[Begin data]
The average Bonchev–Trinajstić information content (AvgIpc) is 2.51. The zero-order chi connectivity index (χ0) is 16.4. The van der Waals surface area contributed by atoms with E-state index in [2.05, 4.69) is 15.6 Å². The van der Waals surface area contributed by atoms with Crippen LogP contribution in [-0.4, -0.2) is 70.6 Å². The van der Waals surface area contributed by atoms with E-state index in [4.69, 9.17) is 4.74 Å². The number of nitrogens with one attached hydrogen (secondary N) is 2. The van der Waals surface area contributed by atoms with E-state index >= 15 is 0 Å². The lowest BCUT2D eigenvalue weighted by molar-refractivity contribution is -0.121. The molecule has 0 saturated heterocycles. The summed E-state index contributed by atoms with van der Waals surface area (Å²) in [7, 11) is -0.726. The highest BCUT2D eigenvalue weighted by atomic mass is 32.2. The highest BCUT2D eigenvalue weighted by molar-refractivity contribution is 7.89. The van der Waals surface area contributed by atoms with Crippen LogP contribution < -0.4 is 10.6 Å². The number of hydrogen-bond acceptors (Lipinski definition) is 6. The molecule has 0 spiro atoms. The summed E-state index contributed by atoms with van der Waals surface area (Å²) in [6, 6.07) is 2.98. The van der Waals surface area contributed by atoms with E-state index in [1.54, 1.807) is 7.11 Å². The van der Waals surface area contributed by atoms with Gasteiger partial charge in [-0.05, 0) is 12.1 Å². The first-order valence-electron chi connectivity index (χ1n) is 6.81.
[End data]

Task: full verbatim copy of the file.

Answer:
The average Bonchev–Trinajstić information content (AvgIpc) is 2.51. The zero-order chi connectivity index (χ0) is 16.4. The van der Waals surface area contributed by atoms with E-state index in [2.05, 4.69) is 15.6 Å². The van der Waals surface area contributed by atoms with Crippen LogP contribution in [-0.4, -0.2) is 70.6 Å². The van der Waals surface area contributed by atoms with E-state index in [4.69, 9.17) is 4.74 Å². The number of nitrogens with one attached hydrogen (secondary N) is 2. The van der Waals surface area contributed by atoms with E-state index >= 15 is 0 Å². The lowest BCUT2D eigenvalue weighted by molar-refractivity contribution is -0.121. The molecule has 0 saturated heterocycles. The summed E-state index contributed by atoms with van der Waals surface area (Å²) in [7, 11) is -0.726. The highest BCUT2D eigenvalue weighted by atomic mass is 32.2. The highest BCUT2D eigenvalue weighted by molar-refractivity contribution is 7.89. The van der Waals surface area contributed by atoms with Crippen LogP contribution < -0.4 is 10.6 Å². The number of hydrogen-bond acceptors (Lipinski definition) is 6. The molecule has 0 spiro atoms. The summed E-state index contributed by atoms with van der Waals surface area (Å²) in [6, 6.07) is 2.98. The van der Waals surface area contributed by atoms with E-state index in [1.54, 1.807) is 7.11 Å². The van der Waals surface area contributed by atoms with Gasteiger partial charge in [-0.05, 0) is 12.1 Å². The first-order valence-electron chi connectivity index (χ1n) is 6.81.